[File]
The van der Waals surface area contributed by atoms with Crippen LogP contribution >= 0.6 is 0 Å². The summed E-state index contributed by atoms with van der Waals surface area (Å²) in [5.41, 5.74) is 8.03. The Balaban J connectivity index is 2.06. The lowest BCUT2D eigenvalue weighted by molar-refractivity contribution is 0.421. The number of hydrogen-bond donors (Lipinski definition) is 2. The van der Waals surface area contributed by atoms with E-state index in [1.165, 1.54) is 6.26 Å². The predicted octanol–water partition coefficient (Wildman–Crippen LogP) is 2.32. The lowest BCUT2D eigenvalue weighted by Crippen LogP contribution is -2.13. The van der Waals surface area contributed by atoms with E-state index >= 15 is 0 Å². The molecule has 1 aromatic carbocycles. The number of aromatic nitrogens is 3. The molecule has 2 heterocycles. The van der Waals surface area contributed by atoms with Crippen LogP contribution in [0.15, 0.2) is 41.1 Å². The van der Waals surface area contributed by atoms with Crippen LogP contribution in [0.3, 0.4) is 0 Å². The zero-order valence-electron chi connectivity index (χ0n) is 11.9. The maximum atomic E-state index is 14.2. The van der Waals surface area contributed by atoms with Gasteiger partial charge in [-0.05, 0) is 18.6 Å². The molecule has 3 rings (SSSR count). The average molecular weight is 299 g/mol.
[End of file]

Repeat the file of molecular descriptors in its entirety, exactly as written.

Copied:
The van der Waals surface area contributed by atoms with Crippen LogP contribution >= 0.6 is 0 Å². The summed E-state index contributed by atoms with van der Waals surface area (Å²) in [5.41, 5.74) is 8.03. The Balaban J connectivity index is 2.06. The lowest BCUT2D eigenvalue weighted by molar-refractivity contribution is 0.421. The number of hydrogen-bond donors (Lipinski definition) is 2. The van der Waals surface area contributed by atoms with E-state index in [1.165, 1.54) is 6.26 Å². The predicted octanol–water partition coefficient (Wildman–Crippen LogP) is 2.32. The lowest BCUT2D eigenvalue weighted by Crippen LogP contribution is -2.13. The van der Waals surface area contributed by atoms with E-state index >= 15 is 0 Å². The molecule has 1 aromatic carbocycles. The number of aromatic nitrogens is 3. The molecule has 2 heterocycles. The van der Waals surface area contributed by atoms with Crippen LogP contribution in [0.15, 0.2) is 41.1 Å². The van der Waals surface area contributed by atoms with Crippen LogP contribution in [0.3, 0.4) is 0 Å². The zero-order valence-electron chi connectivity index (χ0n) is 11.9. The maximum atomic E-state index is 14.2. The van der Waals surface area contributed by atoms with Gasteiger partial charge in [-0.05, 0) is 18.6 Å². The molecule has 3 rings (SSSR count). The average molecular weight is 299 g/mol.